Restaurant 101: What does a Runner Do?

What does a Runner/ Expediter do?

These are the people who make sure that all your food comes out at the same time and in a reasonable manner.


This position is one of the most stressful positions in the entire restaurant.  This guy is communicates between the kitchen and the front of house staff.  In most restaurants, if a server a has a question for the chef, she must go through the expo as the intermediary, not just as a power play, but also to keep the whole thing running smoothly.

When a server rings in an order at a point-of-sale computer (a.k.a POS).  I know. We really do call it a P-O-S, and when the system crashes in the middle of a Saturday and night and you have to get the knucklebusters out to run credit cards, it reinforces the acronym, but I digress…. A server rings in the order on the POS in the dining room, a ticket prints out at the expo station, with the complete order on it.  In the kitchen, the order prints on individual chits, divided by station.  So, if your order is

Table 20      19:12

2f Ribeye Steak            MR

1 Caesar Salad

3 Caesar salad


side of French fries


The expo gets a ticket that looks like the one above (the numbers refer not to quantity, but to the guests’ position at their table, more on that later).  In the kitchen, however, the grill cook gets a ticket that says

Table 20   19:12

2f Ribeye Steak             MR

The pantry station gets the salads, and the fry station gets the French fries.  The time stamp and the expediter keep the order coming out on time.  Ideally, the expediter tries to make sure that appetizers hit the table within 8-10 minutes of the time the kitchen received the order, entrees should be out within 12-15 minutes.  Sometimes, however, if a table has ordered a ribeye well-done, the whole entrée order will wait until the steak is done.  No matter what, that course is going to take twenty minutes.

I always asked my expos to flag these tables for me when they come up, because twenty minutes can seem like an eternity when you are trying to make conversation with your friend’s new boyfriend and there is no food on the table.

So, the expediter keeps the orders coming up smoothly and makes sure that the special orders go to the right tables.

Runner/ backwaiter:

Casual restaurants call them runners, fine dining calls them backwaiters, but the position is essentially the same.  The runner/backwaiter is the person who physically brings the plates to your table.

Here’s the deal—the food should never be ‘auctioned’ at the table.  EVER.  The whole point of service is that the guests in the dining room should enjoy the company of their fellow diners and not be disrupted by the service.  Unless the computers have gone down and we are in the middle of an alien invasion, a runner should never ask ‘who had the roughy?’  Remember those position numbers on the expo’s ticket?  The Runner bringing out the food should know where the plates go based on those numbers.  Most restaurants also place an ‘f’ after the position of any ladies at the table, because ladies are traditionally served first, and because it helps get the food down quickly.  It really jacks up the runner if your party changes seats between courses.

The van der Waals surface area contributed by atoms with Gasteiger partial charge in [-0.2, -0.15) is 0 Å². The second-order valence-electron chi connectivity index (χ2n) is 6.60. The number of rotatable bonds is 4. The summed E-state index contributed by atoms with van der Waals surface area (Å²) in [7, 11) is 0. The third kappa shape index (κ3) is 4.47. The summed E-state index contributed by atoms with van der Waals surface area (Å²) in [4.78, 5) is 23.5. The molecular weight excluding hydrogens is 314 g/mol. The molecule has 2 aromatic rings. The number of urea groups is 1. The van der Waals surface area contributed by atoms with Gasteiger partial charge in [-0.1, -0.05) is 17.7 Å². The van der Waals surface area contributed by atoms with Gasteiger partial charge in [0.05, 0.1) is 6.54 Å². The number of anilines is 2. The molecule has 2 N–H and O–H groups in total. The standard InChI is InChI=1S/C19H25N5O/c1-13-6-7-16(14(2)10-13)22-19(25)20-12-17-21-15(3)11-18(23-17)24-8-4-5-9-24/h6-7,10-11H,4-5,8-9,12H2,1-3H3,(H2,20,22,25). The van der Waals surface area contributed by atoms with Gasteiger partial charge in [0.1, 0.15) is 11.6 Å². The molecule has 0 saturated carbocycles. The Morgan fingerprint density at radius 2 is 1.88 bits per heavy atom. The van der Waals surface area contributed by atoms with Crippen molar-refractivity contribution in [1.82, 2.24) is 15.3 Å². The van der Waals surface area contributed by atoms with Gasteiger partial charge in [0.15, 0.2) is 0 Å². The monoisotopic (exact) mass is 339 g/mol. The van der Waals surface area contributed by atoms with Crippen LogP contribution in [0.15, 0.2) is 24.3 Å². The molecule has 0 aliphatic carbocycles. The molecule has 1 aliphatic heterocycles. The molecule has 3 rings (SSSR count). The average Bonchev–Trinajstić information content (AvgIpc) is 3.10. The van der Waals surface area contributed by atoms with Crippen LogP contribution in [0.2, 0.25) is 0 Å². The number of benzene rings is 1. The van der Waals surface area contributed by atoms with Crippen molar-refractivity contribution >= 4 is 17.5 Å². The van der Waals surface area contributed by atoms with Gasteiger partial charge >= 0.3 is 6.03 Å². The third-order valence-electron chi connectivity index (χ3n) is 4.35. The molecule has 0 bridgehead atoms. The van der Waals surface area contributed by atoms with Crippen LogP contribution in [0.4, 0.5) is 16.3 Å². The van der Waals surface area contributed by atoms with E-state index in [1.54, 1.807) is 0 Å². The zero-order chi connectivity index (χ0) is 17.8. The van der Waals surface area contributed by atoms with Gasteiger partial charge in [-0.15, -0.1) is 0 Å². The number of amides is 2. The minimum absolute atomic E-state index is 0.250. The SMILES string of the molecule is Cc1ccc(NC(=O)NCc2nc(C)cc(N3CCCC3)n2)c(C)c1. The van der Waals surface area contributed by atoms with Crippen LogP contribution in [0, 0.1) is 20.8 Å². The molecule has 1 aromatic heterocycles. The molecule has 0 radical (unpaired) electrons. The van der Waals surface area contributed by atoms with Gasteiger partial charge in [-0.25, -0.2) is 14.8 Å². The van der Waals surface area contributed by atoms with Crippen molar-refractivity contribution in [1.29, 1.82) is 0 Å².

The runner should place your plates in front of you with his left hand, from your left side.  Since most people are right handed, this helps mitigate any interference by gesturing guests knocking plates, etc.  Unless a party is seated in such a way that this is not possible (at a booth, or against a wall), in which case the plates should be placed in whatever way is least intrusive.


Sidework-wise, the expo and runners set up a garnish station in a steam table or ice bath (depending on whether the item is hot or cold), they clean the expo line, stock additional paper and ribbons for the ticket printers, stock to-go containers, and prepare ramekins of commonly requested side items (ketchup, hot sauce, ranch dressing, sour cream, etc.).  In between orders, they typically polish plates, and ensure that the cooks are stocked with the plates that they need for the incoming orders and prod the dishwasher if necessary.

The industry:

Expos and Runners are typically paid minimum wage plus a percentage (usually between 4-8%) of the tips from the servers.  A spectacular expo, however, will generally be paid more, up to $14/hr plus a share of tips, because it is such an important position, and a complete nightmare to train a new person to do.

Many fast-casual restaurants cut down on the runner/ backwaiter position as the cost of food and labor has increased over the last ten years.  Runners in particular, are not revenue generating positions, they can’t sell anything to help offset the cost of their wages.  So if the dinner service looks lean, most floor managers will cut the expo and expedite the service themselves, or cut runners and have the servers pick up their own plates.

4 thoughts on “Restaurant 101: What does a Runner Do?

    1. Thanks for reading! I love writing about the inner workings of restaurants, and will try to keep ’em coming. Let me know if there is anything specific you’d like to read about.

      1. Thanks this was very helpful. I noticed that I am a little late though 🙂 I just got my first job and they are cross training me to be a hostess and runner. While what you wrote helped me with the runner part, do you think you could help me with both of them? Thanks again.

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